Play ball

Neither of my great grandchildren, nor my grandchildren for that matter, know much about baseball.

I tell them we went out every recess to play ‘workup’, the game that allows you to workup from outfield to infield, pitcher to catcher, to become the batter.

And we played with a baseball and brought our own baseball mitts. No protective gear. On the playground. With girls. And after school too. And on weekends.

So when the world series was on everyone listened, asking those near a radio to tell the score.

We didn’t have caps or teeshirts or other memorabilia.

We had bubblegum trading cards. Baseball players in bubblegum, with stats, which we collected and traded.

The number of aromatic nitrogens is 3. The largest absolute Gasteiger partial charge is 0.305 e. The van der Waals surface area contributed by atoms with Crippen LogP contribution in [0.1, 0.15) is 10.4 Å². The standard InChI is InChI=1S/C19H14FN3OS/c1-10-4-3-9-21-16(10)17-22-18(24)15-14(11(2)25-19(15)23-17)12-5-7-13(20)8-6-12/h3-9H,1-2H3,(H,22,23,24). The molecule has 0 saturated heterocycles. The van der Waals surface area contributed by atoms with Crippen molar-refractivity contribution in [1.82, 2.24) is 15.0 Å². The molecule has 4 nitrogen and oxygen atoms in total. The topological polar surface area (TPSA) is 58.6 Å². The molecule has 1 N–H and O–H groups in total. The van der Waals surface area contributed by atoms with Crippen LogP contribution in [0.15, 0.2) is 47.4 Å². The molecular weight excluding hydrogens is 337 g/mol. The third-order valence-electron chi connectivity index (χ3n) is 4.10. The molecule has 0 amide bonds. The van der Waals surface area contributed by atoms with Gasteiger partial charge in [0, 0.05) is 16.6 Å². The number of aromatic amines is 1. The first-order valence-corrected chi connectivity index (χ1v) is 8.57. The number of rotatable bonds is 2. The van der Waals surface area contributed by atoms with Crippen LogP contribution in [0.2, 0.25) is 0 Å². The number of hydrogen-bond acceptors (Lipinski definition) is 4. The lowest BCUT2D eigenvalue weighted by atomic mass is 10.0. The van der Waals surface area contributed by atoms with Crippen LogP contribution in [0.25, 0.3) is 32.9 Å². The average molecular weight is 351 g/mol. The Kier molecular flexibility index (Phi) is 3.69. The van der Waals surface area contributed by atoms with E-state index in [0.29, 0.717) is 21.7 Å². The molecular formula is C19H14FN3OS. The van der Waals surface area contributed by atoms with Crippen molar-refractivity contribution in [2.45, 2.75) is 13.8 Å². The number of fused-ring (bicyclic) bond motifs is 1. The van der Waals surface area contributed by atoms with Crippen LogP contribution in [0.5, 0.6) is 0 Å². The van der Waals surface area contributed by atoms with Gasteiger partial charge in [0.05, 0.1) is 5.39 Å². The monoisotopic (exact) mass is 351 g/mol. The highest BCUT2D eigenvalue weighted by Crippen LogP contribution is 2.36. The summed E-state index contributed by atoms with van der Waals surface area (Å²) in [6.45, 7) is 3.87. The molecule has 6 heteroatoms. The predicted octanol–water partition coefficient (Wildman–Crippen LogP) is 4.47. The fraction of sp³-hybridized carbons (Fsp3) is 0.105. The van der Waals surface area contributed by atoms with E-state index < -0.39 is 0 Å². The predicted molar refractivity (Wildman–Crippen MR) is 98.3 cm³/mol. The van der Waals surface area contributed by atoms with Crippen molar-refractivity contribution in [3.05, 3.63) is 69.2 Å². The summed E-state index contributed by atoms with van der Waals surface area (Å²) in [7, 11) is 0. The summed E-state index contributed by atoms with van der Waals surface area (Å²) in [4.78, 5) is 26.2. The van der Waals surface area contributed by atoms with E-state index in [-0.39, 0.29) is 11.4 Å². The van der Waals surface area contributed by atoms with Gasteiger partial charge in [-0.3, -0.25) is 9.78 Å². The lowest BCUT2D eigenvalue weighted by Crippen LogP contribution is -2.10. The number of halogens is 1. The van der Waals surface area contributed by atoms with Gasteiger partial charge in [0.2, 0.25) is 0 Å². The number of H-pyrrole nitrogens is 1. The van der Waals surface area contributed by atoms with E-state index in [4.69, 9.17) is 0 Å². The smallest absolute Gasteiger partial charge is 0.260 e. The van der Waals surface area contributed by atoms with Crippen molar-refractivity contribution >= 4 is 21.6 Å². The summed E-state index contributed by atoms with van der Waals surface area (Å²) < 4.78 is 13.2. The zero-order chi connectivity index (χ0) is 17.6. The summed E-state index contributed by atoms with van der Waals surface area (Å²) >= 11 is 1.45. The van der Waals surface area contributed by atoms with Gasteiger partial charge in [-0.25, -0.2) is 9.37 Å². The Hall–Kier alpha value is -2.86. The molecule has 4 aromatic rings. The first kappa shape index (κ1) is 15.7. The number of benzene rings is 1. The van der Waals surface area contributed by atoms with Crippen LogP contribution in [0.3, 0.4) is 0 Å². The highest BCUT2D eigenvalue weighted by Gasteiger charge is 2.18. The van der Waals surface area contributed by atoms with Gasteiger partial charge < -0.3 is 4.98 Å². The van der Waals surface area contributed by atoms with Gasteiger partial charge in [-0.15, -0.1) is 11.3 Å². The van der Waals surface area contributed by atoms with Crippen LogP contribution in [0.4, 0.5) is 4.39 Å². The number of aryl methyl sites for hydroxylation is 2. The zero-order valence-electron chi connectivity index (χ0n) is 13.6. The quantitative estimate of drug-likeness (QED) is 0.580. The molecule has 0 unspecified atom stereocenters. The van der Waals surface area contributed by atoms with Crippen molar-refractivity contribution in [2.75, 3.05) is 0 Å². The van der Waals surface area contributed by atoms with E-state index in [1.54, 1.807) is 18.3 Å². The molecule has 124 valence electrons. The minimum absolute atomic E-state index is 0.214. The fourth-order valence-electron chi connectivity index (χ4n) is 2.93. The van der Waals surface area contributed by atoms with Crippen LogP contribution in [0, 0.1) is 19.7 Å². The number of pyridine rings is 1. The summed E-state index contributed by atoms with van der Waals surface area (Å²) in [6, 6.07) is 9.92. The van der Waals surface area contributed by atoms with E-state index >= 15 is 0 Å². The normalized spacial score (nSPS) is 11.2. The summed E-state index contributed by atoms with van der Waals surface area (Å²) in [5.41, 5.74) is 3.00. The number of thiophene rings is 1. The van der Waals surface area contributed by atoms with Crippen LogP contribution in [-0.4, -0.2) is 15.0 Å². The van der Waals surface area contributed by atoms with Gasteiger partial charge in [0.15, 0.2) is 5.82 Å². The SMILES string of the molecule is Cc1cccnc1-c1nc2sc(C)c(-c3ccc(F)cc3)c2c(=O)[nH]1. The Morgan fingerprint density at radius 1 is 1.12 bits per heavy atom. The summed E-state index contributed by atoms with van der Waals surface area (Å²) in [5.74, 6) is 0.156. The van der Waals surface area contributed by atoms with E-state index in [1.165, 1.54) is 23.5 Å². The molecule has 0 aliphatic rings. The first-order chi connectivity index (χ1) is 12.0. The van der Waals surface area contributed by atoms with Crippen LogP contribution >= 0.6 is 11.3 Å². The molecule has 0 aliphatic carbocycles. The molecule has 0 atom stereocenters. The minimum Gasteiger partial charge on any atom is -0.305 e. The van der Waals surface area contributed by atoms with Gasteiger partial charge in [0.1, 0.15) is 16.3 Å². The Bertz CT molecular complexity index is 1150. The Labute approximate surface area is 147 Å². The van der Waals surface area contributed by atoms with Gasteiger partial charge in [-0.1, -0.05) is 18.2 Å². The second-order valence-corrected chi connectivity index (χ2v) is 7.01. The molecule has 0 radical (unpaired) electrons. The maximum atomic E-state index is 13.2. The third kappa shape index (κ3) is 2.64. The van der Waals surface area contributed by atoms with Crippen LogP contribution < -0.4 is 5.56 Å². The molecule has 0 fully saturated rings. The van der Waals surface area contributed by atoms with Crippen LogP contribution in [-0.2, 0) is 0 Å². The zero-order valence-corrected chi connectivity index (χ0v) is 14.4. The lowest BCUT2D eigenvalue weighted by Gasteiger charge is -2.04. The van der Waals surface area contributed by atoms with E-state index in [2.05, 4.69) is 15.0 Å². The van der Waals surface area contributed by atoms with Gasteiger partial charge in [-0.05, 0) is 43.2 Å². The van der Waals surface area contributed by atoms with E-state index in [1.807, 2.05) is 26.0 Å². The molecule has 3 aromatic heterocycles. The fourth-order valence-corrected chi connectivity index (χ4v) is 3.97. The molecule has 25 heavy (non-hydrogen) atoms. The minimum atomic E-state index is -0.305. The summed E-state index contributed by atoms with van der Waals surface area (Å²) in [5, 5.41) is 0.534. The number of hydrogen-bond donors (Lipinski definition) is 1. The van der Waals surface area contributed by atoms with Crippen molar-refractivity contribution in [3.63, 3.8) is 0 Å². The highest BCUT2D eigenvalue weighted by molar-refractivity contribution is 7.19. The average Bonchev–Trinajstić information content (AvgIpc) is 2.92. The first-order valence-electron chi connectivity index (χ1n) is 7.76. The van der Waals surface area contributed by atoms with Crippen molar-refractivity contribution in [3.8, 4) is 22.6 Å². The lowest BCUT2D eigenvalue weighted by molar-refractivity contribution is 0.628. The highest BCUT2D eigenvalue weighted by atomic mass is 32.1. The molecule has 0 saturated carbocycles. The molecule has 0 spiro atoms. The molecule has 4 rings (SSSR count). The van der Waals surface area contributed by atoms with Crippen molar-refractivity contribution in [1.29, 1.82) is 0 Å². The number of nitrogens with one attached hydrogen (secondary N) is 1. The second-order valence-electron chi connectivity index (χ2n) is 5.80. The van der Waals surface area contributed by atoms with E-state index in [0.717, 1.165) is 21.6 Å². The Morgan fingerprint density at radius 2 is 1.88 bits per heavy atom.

We went to the movies to see the game, in the newsreel at the beginning before the cartoon and the movie.

What I’m saying is that we didn’t have teams, nor little league, nor Babe Ruth; we had workup, where everyone got to play every position. It was egalitarian.

We didn’t chew and spit or grab our crotches. Well, we chewed bubble gum, for the baseball player cards.

And everyone could play, every position;  everyone, anyone, who showed up.

And we all showed up.

– Small town boy

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